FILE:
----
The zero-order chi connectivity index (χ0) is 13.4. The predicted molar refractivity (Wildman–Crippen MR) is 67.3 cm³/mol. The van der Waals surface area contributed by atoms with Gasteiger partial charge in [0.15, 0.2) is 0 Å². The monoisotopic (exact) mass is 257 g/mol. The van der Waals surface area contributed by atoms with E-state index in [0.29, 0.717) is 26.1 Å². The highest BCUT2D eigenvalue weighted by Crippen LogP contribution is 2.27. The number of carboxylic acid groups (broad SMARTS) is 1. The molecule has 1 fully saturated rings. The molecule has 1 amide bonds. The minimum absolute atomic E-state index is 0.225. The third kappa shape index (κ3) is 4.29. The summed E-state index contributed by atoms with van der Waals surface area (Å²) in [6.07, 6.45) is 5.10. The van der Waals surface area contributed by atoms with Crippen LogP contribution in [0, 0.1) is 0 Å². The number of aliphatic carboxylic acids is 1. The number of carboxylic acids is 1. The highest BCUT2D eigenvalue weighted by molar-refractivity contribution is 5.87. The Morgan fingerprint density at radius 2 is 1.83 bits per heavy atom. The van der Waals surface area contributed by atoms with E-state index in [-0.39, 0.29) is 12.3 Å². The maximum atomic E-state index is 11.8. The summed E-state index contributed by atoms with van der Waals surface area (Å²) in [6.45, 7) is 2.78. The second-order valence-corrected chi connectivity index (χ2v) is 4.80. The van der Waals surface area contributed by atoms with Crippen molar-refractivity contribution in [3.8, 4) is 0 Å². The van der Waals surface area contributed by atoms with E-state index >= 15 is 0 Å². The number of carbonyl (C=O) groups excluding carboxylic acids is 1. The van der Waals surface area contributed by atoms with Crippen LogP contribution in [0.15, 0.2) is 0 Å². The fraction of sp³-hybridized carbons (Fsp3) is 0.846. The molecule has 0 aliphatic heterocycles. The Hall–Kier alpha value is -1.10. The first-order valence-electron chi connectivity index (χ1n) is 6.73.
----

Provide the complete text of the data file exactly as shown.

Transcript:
The zero-order chi connectivity index (χ0) is 13.4. The predicted molar refractivity (Wildman–Crippen MR) is 67.3 cm³/mol. The van der Waals surface area contributed by atoms with Gasteiger partial charge in [0.15, 0.2) is 0 Å². The monoisotopic (exact) mass is 257 g/mol. The van der Waals surface area contributed by atoms with E-state index in [0.29, 0.717) is 26.1 Å². The highest BCUT2D eigenvalue weighted by Crippen LogP contribution is 2.27. The number of carboxylic acid groups (broad SMARTS) is 1. The molecule has 1 fully saturated rings. The molecule has 1 amide bonds. The minimum absolute atomic E-state index is 0.225. The third kappa shape index (κ3) is 4.29. The summed E-state index contributed by atoms with van der Waals surface area (Å²) in [6.07, 6.45) is 5.10. The van der Waals surface area contributed by atoms with Crippen LogP contribution in [0, 0.1) is 0 Å². The number of aliphatic carboxylic acids is 1. The number of carboxylic acids is 1. The highest BCUT2D eigenvalue weighted by molar-refractivity contribution is 5.87. The Morgan fingerprint density at radius 2 is 1.83 bits per heavy atom. The van der Waals surface area contributed by atoms with E-state index in [-0.39, 0.29) is 12.3 Å². The maximum atomic E-state index is 11.8. The summed E-state index contributed by atoms with van der Waals surface area (Å²) in [6.45, 7) is 2.78. The second-order valence-corrected chi connectivity index (χ2v) is 4.80. The van der Waals surface area contributed by atoms with Crippen molar-refractivity contribution in [3.8, 4) is 0 Å². The van der Waals surface area contributed by atoms with E-state index >= 15 is 0 Å². The number of carbonyl (C=O) groups excluding carboxylic acids is 1. The van der Waals surface area contributed by atoms with Crippen LogP contribution in [0.15, 0.2) is 0 Å². The fraction of sp³-hybridized carbons (Fsp3) is 0.846. The molecule has 0 aliphatic heterocycles. The Hall–Kier alpha value is -1.10. The first-order valence-electron chi connectivity index (χ1n) is 6.73.